A Toronto comic and a Vancouver restaurant owner have been ordered to pay a lesbian patron $22,500 in compensation over a tirade of insults, after the B.C. Human Rights Tribunal dismissed the comic's claim that his words were an appropriate response to a heckler.
Lorna Pardy filed a complaint in 2008 alleging she and her lesbian partner were the targets of the offensive comments made by Guy Earle, who was hosting the open mike night at Zesty's Restaurant on Commercial Drive in May 2007.
Earle did not deny he was offensive, but claimed Pardy and her same-sex partner first rudely heckled him along with the amateur comics on stage that night. Earle claimed that Pardy threw two drinks in his face, and admitted he broke Pardy's sunglasses in a confrontation after the show.
Earle's lawyer later walked out of the Human Rights Tribunal hearing after claiming it was an illegal restriction on his client's freedom of speech.
But on Thursday, the B.C. Human Rights Tribunal sided with Pardy and ruled Earle must pay her $15,000. The owner of the restaurant, Sam Ismail, was ordered to pay Pardy $7,500 for failing to prevent the incident.
Discrimination not justified: tribunal
In his decision, tribunal member Murray Geiger-Adams ruled Pardy suffered adverse treatment from Earle and the owner of Zesty's restaurant.
"Mr. Earle made two sets of comments from the stage at Zesty’s, to and about Ms. Pardy and her friends … including referring to them as 'f--king c--ts,' 'stupid c--ts,' 'stupid dykes' and 'f--king dyke c--ts,'" he wrote in the decision.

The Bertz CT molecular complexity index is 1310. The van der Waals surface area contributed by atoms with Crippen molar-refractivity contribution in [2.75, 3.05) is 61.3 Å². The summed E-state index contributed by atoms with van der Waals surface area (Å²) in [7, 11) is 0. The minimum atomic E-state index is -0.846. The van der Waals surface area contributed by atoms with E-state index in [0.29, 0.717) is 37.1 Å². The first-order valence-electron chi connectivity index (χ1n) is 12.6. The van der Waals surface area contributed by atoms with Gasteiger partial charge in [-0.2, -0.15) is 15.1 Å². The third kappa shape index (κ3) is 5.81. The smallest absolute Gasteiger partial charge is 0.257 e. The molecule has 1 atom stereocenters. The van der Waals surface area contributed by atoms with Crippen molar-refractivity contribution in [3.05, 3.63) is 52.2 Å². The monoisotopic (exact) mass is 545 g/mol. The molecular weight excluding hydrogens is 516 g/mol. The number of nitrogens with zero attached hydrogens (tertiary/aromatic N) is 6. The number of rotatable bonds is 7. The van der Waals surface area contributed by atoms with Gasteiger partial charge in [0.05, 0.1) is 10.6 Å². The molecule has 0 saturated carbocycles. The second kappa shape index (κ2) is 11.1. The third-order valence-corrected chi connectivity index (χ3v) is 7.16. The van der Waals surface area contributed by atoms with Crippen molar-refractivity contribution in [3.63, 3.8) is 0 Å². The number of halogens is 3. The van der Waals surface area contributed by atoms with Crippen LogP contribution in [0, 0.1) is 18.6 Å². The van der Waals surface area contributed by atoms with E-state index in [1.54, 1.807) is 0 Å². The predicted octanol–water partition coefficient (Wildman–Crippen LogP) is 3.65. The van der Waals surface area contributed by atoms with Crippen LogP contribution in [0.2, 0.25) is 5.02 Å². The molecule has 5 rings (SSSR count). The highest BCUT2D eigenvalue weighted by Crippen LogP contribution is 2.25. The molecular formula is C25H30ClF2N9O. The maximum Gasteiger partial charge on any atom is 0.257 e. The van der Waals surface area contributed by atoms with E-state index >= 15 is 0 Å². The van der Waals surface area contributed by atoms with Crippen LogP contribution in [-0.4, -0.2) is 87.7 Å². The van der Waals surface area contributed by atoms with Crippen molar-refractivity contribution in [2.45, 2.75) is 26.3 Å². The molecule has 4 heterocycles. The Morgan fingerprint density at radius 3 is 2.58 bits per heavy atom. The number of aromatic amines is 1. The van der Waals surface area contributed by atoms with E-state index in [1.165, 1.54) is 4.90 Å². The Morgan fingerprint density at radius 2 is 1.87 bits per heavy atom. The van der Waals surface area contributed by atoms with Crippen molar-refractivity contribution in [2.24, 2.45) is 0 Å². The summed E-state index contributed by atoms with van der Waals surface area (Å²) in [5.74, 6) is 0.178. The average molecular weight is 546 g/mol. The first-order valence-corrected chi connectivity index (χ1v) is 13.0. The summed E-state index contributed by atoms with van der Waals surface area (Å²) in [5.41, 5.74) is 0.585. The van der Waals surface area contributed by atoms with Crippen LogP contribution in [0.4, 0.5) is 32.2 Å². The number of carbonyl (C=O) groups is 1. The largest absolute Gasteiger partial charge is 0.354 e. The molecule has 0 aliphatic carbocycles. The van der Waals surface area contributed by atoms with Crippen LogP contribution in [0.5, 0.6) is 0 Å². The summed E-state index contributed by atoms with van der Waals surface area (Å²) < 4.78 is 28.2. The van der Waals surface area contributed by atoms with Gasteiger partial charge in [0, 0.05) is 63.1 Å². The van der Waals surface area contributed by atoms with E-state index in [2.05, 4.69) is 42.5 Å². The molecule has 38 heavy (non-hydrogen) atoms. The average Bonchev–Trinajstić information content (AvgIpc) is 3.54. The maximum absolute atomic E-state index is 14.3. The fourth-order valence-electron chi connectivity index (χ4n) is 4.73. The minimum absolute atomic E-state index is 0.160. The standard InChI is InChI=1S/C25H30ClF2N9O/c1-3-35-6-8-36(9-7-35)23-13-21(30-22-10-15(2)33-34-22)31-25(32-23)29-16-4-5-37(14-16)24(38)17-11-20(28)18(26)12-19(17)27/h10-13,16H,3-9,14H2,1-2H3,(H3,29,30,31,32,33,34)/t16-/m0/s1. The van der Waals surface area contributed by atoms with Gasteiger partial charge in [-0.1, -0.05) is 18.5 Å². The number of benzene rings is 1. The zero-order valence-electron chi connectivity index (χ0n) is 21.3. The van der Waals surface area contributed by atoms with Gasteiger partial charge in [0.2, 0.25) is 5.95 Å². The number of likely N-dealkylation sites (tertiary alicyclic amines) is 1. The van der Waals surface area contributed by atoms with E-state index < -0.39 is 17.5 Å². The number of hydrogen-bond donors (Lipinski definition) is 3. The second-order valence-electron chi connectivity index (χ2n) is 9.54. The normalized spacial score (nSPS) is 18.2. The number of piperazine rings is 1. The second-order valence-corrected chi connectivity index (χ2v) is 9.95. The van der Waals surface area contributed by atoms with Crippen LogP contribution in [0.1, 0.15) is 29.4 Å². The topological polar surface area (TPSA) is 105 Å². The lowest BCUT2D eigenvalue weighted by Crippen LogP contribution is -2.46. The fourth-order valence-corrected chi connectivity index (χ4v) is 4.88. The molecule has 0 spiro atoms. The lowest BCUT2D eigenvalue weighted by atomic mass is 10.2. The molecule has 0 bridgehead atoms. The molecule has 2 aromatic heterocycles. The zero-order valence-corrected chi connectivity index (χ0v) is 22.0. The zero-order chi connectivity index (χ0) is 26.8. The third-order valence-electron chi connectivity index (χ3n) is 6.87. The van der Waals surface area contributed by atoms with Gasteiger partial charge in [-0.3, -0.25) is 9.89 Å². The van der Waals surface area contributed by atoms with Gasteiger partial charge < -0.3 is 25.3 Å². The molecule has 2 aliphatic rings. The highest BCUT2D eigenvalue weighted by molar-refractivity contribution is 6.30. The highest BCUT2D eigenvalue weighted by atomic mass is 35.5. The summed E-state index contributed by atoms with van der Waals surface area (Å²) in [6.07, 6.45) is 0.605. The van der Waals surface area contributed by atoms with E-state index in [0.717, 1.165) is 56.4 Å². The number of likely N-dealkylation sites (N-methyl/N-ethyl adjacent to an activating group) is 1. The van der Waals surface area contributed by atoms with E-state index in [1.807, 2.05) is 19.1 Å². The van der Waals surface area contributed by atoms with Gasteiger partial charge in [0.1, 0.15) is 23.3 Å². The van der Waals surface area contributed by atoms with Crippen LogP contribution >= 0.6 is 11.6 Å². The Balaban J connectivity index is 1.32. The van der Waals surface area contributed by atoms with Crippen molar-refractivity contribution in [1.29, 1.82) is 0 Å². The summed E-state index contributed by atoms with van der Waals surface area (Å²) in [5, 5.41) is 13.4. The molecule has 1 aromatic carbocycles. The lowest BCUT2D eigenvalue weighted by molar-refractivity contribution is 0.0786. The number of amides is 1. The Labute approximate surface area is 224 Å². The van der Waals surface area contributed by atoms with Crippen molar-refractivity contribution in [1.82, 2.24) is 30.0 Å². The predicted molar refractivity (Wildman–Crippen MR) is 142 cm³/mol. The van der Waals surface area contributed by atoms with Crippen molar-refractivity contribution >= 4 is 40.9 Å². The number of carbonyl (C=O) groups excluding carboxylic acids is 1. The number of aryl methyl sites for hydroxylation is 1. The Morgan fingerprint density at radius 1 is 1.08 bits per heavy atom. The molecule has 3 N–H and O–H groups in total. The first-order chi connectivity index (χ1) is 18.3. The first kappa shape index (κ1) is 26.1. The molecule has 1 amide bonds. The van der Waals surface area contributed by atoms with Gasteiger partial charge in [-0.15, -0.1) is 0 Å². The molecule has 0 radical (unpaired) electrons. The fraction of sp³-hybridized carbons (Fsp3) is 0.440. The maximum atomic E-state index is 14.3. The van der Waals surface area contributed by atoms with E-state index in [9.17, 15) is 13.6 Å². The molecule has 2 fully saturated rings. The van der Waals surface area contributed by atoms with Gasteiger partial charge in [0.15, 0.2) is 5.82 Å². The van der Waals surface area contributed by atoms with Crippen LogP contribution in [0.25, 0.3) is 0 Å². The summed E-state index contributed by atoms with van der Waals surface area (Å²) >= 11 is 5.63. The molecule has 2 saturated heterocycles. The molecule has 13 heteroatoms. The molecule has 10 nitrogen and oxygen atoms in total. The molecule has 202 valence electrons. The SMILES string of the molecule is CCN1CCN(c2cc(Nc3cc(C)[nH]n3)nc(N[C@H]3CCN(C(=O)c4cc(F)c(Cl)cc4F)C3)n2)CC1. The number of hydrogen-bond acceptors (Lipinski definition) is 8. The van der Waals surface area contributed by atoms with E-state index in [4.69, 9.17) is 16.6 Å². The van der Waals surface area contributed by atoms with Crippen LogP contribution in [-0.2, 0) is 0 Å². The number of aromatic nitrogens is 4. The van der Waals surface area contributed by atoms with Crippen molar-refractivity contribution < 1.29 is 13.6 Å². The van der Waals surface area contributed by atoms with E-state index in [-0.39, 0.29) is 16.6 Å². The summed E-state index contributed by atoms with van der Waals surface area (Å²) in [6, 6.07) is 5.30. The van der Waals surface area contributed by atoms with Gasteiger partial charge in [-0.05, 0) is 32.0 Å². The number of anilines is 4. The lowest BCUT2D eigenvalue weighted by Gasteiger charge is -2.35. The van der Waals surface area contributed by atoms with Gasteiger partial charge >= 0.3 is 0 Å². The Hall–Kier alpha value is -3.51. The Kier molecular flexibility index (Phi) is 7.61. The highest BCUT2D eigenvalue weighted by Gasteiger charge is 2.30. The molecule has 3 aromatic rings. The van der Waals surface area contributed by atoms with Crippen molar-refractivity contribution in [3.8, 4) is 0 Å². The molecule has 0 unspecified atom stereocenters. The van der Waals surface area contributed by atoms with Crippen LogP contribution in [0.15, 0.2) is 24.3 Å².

"Mr. Earle cornered Ms. Pardy and continued to physically intimidate and verbally abuse her by the bar as she returned from the washroom, including referring to her as 'f--king stupid dyke,' 'stupid f--king bitch,' and he grabbed and broke her sunglasses," he wrote.
Geiger-Adams also ruled the restaurant staff failed to restrain Earle or protect Pardy from his verbal or physical assault, or otherwise take effective steps to protect her.
"Ms. Pardy did not provoke or invite Mr. Earle’s first attack from the stage, and she was far from an equal participant thereafter. She did not match Mr. Earle’s hostile and demeaning insults, engage in physical intimidation of him, or destroy his property," he wrote.
"She did throw two glasses of water in his face, but that is a matter best considered as affecting the extent of any remedies to which she may be entitled, rather than as a justification for discriminatory conduct," he wrote.
Freedom of expression no defence
The tribunal also ruled that freedom of expression or the need to control hecklers was not a reasonable justification for discriminating against Pardy based on her sex and sexual orientation.
"None of the respondents tendered any evidence that attacking a patron’s sex or sexual orientation from the stage had any rational connection to maintaining order during the show," wrote Geiger-Adams
"Further, Mr. Earle’s comments off the stage, his physical intimidation of Ms. Pardy near the bar, and his breaking her sunglasses had no possible rational connection to quieting a disruption of the show," he wrote.
"Perhaps even more importantly, he employed, and repeated, publicly, the most extreme terms that came to mind to directly attack her identity and dignity as a woman and a lesbian. His attack showed every sign of being calculated to inflict as much damage as possible, in as short a time as possible, on her greatest vulnerabilities."
YouTube video faulted
Geiger-Adams also faulted Earle for comments he made in a YouTube video rant about the incident.
"In his YouTube interview, after the complaint was filed, Mr. Earle publicly made false and inflammatory statements about Ms. Pardy’s conduct at Zesty’s which seriously exacerbated and prolonged the effect on her of his earlier actions," he wrote.
"The psychological impact on Ms. Pardy of Mr. Earle’s conduct was immediate, severe, lasting, and well supported by credible evidence from Ms. Pardy … and by detailed, uncontradicted medical evidence," he wrote.